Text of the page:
To What Extent Can Directors Rely on Others

Crucially, the learned judge noted that although “a reasonable step would be to delegate various tasks to others … this does not discharge the entire obligation upon directors” echoing an earlier judicial pronouncement by Lord Wolff in Re Westfield Parking Services Ltd [1998] 2 BCLC 646 that while “a proper degree of delegation and division of responsibility is of course permissible, and often necessary, but total abrogation of responsibility is not.” These views were embraced wholeheartedly by Lord Goldsmith in the Lords Grand Committee during the parliamentary debate on the proposed codification of the duty of directors to exercise independent judgment – now section 173 of the English Companies Act 2006 – when his Lordship opined that:

The duty does not prevent a director from relying on the advice of work of others, but the final judgment must be his responsibility. He clearly cannot be expected to do everything himself. Indeed, in certain circumstances directors may be in breach of their duty if they fail to take appropriate advice – for example, legal advice. As with all advice, slavish reliance is not acceptable, and the obtaining of outside advice does not absolve directors from exercising their judgment on the basis of such advice.

Thus, although they are allowed to delegate some of their responsibilities, directors are not entitled to rely blindly on advice without applying his or her mind independently to the facts. Indeed this was a key observation by Middleton J. in Centro as his Honour took great pains to emphasise that:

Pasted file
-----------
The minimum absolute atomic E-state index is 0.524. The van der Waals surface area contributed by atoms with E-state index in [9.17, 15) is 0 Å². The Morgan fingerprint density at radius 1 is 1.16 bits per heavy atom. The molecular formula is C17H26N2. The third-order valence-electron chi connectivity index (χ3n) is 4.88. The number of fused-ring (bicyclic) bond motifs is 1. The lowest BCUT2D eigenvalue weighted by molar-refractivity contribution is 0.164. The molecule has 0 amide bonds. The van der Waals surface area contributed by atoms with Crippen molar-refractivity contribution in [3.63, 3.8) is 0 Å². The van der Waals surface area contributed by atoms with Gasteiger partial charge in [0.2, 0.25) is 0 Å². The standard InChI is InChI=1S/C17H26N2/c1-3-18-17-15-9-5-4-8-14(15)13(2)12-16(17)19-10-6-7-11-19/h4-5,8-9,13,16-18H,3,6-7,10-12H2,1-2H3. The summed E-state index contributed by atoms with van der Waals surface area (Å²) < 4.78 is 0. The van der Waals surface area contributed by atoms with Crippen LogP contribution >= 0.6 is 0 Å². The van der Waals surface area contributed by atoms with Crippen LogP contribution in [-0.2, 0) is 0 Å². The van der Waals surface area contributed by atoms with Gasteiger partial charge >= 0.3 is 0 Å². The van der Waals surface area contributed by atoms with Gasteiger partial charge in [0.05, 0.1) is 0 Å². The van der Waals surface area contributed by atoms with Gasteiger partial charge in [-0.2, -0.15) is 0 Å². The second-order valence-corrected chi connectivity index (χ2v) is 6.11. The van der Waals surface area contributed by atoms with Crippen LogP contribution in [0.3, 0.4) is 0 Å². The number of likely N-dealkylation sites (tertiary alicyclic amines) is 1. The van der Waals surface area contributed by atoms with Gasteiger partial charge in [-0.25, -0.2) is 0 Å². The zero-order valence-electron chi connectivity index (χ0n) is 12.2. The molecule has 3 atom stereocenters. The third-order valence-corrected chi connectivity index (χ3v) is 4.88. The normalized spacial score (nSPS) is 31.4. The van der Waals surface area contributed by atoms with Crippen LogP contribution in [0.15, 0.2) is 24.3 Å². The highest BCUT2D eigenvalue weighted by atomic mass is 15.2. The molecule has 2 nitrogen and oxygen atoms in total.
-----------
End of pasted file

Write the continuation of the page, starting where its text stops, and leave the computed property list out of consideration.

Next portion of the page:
Nothing that I decide in this case should indicate that directors are required to have infinite knowledge or ability. Directors are entitled to delegate to others the preparation of books and accounts and the carrying on of the day-to-day affairs of the company. What each director is expected to do is to take a diligent and intelligent interest in the information available to him or her, to understand that information, and apply an enquiring mind to the responsibilities placed upon him or her.

Although the decision in Centro revolved principally around the issue of disclosure in financial statements, its application extends much further as the learned judge reviewed the extent to which directors could reasonably rely on advice from third parties. With the operational complexities of companies continuing to expand significantly – both technically and geographically – there will inevitably be an increasing degree of reliance on internal and/or external expertise. In such circumstances the key consideration for directors must be whether they have – collectively as a board – directed their minds independently to the robustness and accuracy of the periodic reports and/or board papers which are provided to them by the management of the company. Any failure to do so may render them in breach of section 465(2)(b) of the Companies Ordinance which require that they apply their ‘general knowledge, skill and experience’ to the facts in hand.